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6 minutes ago, Graham Boak said:

See the Paul Lucas article referenced above.  It was done in an MU in the UK, either at Renfrew or previous to the transfer to Glasgow.

 

I'm not seeing this article.  What specifically is the evidence?

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4 minutes ago, Graham Boak said:

Records in the National Archives.

Not helpful.  I'm going to assume that if the evidence can't be explained clearly here, you don't know what it is, or there is no evidence.  You seem to be fairly knowledgeable - would it be possible for you to briefly explain what the evidence that 'Bowery spitfires were painted in the Temperate Sea Scheme' is - is it photographic?  Is it written orders? Is it eyewitness accounts?

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I suggest that you either obtain the articles yourself, as they include much more than I can quote, or await the republication of them in a Guideline book to be published (I gather) later this year, or certainly in the not-too-distant future.

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5 minutes ago, Graham Boak said:

I suggest that you either obtain the articles yourself, as they include much more than I can quote, or await the republication of them in a Guideline book to be published (I gather) later this year, or certainly in the not-too-distant future.

 

Not helpful.  I take it there is no evidence available that 'Bowery spitfires were painted in the Temperate Sea Scheme', or you don't know what it is.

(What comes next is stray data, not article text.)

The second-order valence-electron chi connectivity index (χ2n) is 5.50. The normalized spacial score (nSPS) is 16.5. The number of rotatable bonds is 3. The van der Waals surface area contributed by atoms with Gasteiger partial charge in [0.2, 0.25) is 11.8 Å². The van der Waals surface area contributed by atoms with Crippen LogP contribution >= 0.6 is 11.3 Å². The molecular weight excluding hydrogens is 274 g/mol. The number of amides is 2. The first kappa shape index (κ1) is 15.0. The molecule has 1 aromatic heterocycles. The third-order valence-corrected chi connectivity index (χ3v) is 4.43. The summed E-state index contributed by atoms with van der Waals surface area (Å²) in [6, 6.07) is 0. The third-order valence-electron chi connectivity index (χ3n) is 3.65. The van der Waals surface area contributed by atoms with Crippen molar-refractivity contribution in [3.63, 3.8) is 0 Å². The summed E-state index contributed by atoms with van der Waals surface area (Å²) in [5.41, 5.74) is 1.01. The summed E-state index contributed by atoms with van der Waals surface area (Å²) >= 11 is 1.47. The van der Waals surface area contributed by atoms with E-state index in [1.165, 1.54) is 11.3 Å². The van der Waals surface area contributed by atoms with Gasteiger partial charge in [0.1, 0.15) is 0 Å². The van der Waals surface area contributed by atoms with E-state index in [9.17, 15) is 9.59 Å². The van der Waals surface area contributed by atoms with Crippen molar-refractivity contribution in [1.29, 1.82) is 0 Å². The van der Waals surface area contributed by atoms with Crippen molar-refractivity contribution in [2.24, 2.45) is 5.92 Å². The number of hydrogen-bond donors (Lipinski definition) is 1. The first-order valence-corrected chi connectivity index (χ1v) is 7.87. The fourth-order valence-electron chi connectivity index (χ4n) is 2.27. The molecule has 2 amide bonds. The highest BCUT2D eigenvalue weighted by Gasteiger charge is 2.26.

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25 minutes ago, ilj said:

 

Not helpful.  I take it there is no evidence available that 'Bowery spitfires were painted in the Temperate Sea Scheme', or you don't know what it is.  

Graham, I suspect, is somewhat weary from having to repeatedly quote bits and bobs regarding Malta Spits. 

Meanwhile: 

 

 

That topic contains a listing of most relevant Paul Lucas articles relevant to Malta stuff  - for which I'm thankful as it means I can finally search for them  - not having access to NA or said magazines from the dark days makes it quite difficult to either yay or nae any proposal of colour.

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20 minutes ago, alt-92 said:

That topic contains a listing of most relevant Paul Lucas articles relevant to Malta stuff  - for which I'm thankful as it means I can finally search for them  - not having access to NA or said magazines from the dark days makes it quite difficult to either yay or nae any proposal of colour.

 

 

It looks like the statement 'Bowery spitfires were painted in the Temperate Sea Scheme' is not backed up by any readily available quotable evidence for perusal.  If anyone knows what the evidence is (if there is any), would it be possible to please post here a brief explanation, thank you very much in advance!

 

 

 

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3 hours ago, ilj said:

 

 

It looks like the statement 'Bowery spitfires were painted in the Temperate Sea Scheme' is not backed up by any readily available quotable evidence for perusal....

 

 

 

You may not know it, but you are not the only one that are eagerly waiting for the opportunity to peruse the Paul Lucas book that is on its way, hopefully soon.

 

As I gather, he has found some interesting records to once and for all settle the mess of Malta spitfire colours.